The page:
Original story, December 23, 2022: Microsoft yesterday filed its response to the US Federal Trade Commission's antitrust complaint over its proposed acquisition of Activision Blizzard, as reported by CNBC.
The 37-page response covers numerous arguments Microsoft has already made in public or to other regulators, stating a lack of incentive to make Call of Duty exclusive, a desire to grow its minimal footprint in the mobile gaming space, and painting Sony's protestations as those of a dominant market leader looking to hinder disruptive innovation that could benefit consumers.
"Sony may prefer to protect the revenues it gets from more expensive individual game sales, but the antitrust laws do not serve to insulate the dominant market player and its favored business model from competition," Microsoft said.
However, it also took issue with the FTC itself.
"These proceedings are invalid because the structure of the Commission as an independent agency that wields significant executive power, and the associated constraints on removal of the Commissioners and other Commission officials, violates Article II of the US Constitution and the separation of powers," Microsoft said.
It also took exception to the FTC's practice of having its complaints initially heard by administrative law judges that are appointed by the FTC rather than a judge from the federal circuit and district court system.
"The structure of these administrative proceedings, in which the Commission both initiates and finally adjudicates the Complaint against Microsoft, violates Microsoft's Fifth Amendment Due Process right to adjudication before a neutral arbiter," it said.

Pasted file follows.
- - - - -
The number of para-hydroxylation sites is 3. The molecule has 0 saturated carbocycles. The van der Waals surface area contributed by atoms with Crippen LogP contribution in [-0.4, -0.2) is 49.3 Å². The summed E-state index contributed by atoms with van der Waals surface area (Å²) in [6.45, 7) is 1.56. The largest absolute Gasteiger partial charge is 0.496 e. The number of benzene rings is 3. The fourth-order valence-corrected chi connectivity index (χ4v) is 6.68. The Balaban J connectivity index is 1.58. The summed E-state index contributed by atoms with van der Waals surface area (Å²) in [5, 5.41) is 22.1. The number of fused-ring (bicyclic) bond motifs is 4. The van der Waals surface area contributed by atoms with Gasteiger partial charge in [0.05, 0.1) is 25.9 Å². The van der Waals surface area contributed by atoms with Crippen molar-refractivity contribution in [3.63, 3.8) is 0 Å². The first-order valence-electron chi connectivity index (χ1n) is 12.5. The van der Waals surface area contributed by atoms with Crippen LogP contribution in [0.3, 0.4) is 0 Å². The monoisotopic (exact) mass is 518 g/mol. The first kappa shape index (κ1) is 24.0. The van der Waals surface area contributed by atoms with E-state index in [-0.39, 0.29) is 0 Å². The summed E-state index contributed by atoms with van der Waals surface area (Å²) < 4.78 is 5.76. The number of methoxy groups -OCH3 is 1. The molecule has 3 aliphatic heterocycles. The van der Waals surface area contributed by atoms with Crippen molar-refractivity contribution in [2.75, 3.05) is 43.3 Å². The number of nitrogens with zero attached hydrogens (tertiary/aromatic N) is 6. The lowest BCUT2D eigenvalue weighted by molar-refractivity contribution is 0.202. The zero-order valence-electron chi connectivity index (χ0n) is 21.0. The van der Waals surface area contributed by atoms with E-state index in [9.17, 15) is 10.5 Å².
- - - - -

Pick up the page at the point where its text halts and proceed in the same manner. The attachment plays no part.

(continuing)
Beyond its arguments, Microsoft also acknowledged in its response that it intends to make three future Zenimax titles exclusive to Xbox and PCs. While the names of those games were redacted, Microsoft said all three "are designed to be played primarily alone or in small groups."
It contrasted that to Call of Duty, saying the Activision shooter was more analogous to Zenimax games it has continued to support on multiple platforms like Fallout 76 or Elder Scrolls Online, "because these games are designed to be played together by broad communities of gamers on different platforms."
Update, January 6, 2023:: Axios reports that Microsoft has retracted its allegations against the FTC.
A revised filing removes the section in which the platform holder suggested the Commission's actions violate the US Constitution, although maintain the rest of its arguments that its proposed acquisition of Activision Blizzard will not affect competition in the games industry.
Microsoft public affairs spokesperson told David Cuddy told Axios: "We initially put all potential arguments on the table internally and should have dropped these defenses before we filed.
"We appreciated feedback about these defenses and are engaging directly with those who expressed concerns to make our position clear."